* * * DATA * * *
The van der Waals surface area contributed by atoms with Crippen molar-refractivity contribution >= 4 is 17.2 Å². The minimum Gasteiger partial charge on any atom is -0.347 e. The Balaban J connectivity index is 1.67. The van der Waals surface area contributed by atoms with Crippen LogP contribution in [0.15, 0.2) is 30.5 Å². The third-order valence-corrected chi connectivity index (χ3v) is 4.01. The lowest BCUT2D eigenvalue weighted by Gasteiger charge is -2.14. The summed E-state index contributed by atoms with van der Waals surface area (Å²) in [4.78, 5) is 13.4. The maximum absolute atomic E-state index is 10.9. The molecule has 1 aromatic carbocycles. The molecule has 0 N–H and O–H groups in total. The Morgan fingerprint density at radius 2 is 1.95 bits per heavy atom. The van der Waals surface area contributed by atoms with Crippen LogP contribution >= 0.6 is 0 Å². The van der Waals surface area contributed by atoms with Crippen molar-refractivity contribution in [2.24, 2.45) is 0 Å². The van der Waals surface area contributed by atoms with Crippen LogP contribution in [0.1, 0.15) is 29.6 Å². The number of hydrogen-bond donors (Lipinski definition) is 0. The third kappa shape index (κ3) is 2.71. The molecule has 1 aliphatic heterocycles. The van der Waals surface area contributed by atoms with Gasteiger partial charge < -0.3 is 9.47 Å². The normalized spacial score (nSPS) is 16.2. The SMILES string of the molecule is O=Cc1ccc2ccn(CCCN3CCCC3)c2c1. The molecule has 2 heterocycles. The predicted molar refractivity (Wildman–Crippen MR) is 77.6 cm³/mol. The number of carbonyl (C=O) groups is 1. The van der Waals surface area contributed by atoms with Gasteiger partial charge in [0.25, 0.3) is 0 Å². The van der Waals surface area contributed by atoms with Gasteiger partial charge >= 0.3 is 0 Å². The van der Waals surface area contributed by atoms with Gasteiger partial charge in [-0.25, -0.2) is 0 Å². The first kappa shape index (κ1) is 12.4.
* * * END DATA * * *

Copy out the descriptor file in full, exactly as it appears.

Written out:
The van der Waals surface area contributed by atoms with Crippen molar-refractivity contribution >= 4 is 17.2 Å². The minimum Gasteiger partial charge on any atom is -0.347 e. The Balaban J connectivity index is 1.67. The van der Waals surface area contributed by atoms with Crippen LogP contribution in [0.15, 0.2) is 30.5 Å². The third-order valence-corrected chi connectivity index (χ3v) is 4.01. The lowest BCUT2D eigenvalue weighted by Gasteiger charge is -2.14. The summed E-state index contributed by atoms with van der Waals surface area (Å²) in [4.78, 5) is 13.4. The maximum absolute atomic E-state index is 10.9. The molecule has 1 aromatic carbocycles. The molecule has 0 N–H and O–H groups in total. The Morgan fingerprint density at radius 2 is 1.95 bits per heavy atom. The van der Waals surface area contributed by atoms with Crippen LogP contribution >= 0.6 is 0 Å². The van der Waals surface area contributed by atoms with Crippen molar-refractivity contribution in [2.24, 2.45) is 0 Å². The van der Waals surface area contributed by atoms with Crippen LogP contribution in [0.1, 0.15) is 29.6 Å². The number of hydrogen-bond donors (Lipinski definition) is 0. The third kappa shape index (κ3) is 2.71. The molecule has 1 aliphatic heterocycles. The van der Waals surface area contributed by atoms with Gasteiger partial charge < -0.3 is 9.47 Å². The normalized spacial score (nSPS) is 16.2. The SMILES string of the molecule is O=Cc1ccc2ccn(CCCN3CCCC3)c2c1. The molecule has 2 heterocycles. The predicted molar refractivity (Wildman–Crippen MR) is 77.6 cm³/mol. The number of carbonyl (C=O) groups is 1. The van der Waals surface area contributed by atoms with Gasteiger partial charge in [0.25, 0.3) is 0 Å². The van der Waals surface area contributed by atoms with Gasteiger partial charge >= 0.3 is 0 Å². The van der Waals surface area contributed by atoms with Gasteiger partial charge in [-0.25, -0.2) is 0 Å². The first kappa shape index (κ1) is 12.4.